Heart rate variability dynamics for the prognosis of cardiovascular risk.

Ramirez-Villegas JF, Lam-Espinosa E, Ramirez-Moreno DF, Calvo-Echeverry PC, Agredo-Rodriguez W - PLoS ONE (2011)

Cumulative distribution plots comparison between a given feature considered in this work and the standard normal distribution.
© Copyright Policy
Related In: Results  -  Collection

Show All Figures
getmorefigures.php?uid=PMC3046173&req=5

pone-0017060-g001: Cumulative distribution plots comparison between a given feature considered in this work and the standard normal distribution.
Mentions: Up to this moment, several statistical methods have been related to feature selection for training and testing classifiers and for improving their overall performance. As most of computational methods in pattern recognition require a feature selection step, the nature of such procedure depends largely on the structure of the data. As a result, many computational approaches use parametric statistics, e.g., the so-called multivariate analysis of variance (MANOVA), which often reports adequate results for such purposes. However, we cannot assume that all the data has resemblance to a standard normal distribution at high statistical significance. Therefore, we implemented two methods in order to test the normality of the data: First, we conducted the Pearson's chi-square test; and second, the one-sample KS-test. According to our results, the data (for all the features taken into account), has a remarkably different distribution when compared to the normal distribution (with ). As both methods reported quite similar results, we concluded that non-parametric (distribution-free) statistical methods needed to be implemented at this stage. These methods, unlike parametric statistics, make no assumptions about the probability distributions of the variables being assessed. Figure 1 depicts the empirical cumulative distribution plot for a given feature (note the significant difference to the standard normal distribution).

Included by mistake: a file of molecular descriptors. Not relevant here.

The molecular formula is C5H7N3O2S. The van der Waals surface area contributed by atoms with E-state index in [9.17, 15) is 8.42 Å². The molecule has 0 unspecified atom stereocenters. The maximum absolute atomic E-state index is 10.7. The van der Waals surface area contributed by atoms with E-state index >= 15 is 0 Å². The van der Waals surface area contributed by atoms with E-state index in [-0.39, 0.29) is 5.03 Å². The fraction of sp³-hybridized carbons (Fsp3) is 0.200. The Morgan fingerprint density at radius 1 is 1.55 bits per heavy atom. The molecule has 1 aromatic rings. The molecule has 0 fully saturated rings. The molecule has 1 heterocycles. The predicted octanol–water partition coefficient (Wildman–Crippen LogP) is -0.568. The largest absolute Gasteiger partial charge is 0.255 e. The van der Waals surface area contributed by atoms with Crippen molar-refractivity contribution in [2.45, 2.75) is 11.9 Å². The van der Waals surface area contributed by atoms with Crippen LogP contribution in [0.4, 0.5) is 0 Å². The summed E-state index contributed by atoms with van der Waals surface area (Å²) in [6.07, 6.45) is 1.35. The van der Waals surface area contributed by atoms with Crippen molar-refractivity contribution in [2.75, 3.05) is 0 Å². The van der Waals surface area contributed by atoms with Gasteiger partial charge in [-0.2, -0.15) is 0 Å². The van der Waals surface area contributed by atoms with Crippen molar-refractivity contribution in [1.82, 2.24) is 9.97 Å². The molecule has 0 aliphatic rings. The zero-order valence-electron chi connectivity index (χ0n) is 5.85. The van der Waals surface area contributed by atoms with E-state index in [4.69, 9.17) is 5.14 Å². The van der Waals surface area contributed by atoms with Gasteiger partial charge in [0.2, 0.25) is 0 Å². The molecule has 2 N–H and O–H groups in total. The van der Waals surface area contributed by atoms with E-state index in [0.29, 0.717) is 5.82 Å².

Bottom Line: The results of the statistical procedure provided input to multi-layer perceptron (MLP) neural networks, radial basis function (RBF) neural networks and support vector machines (SVM) for data classification.These schemes showed high performances with both training and test sets and many combinations of features (with a maximum accuracy of 96.67%).Additionally, there was a strong consideration for breathing frequency as a relevant feature in the HRV analysis.

View Article: PubMed Central - PubMed

Affiliation: Computational Neuroscience, Department of Physics, Universidad Autonoma de Occidente, Cali, Colombia. juanfelipe.rv@gmail.com

ABSTRACT
Statistical, spectral, multi-resolution and non-linear methods were applied to heart rate variability (HRV) series linked with classification schemes for the prognosis of cardiovascular risk. A total of 90 HRV records were analyzed: 45 from healthy subjects and 45 from cardiovascular risk patients. A total of 52 features from all the analysis methods were evaluated using standard two-sample Kolmogorov-Smirnov test (KS-test). The results of the statistical procedure provided input to multi-layer perceptron (MLP) neural networks, radial basis function (RBF) neural networks and support vector machines (SVM) for data classification. These schemes showed high performances with both training and test sets and many combinations of features (with a maximum accuracy of 96.67%). Additionally, there was a strong consideration for breathing frequency as a relevant feature in the HRV analysis.

Show MeSH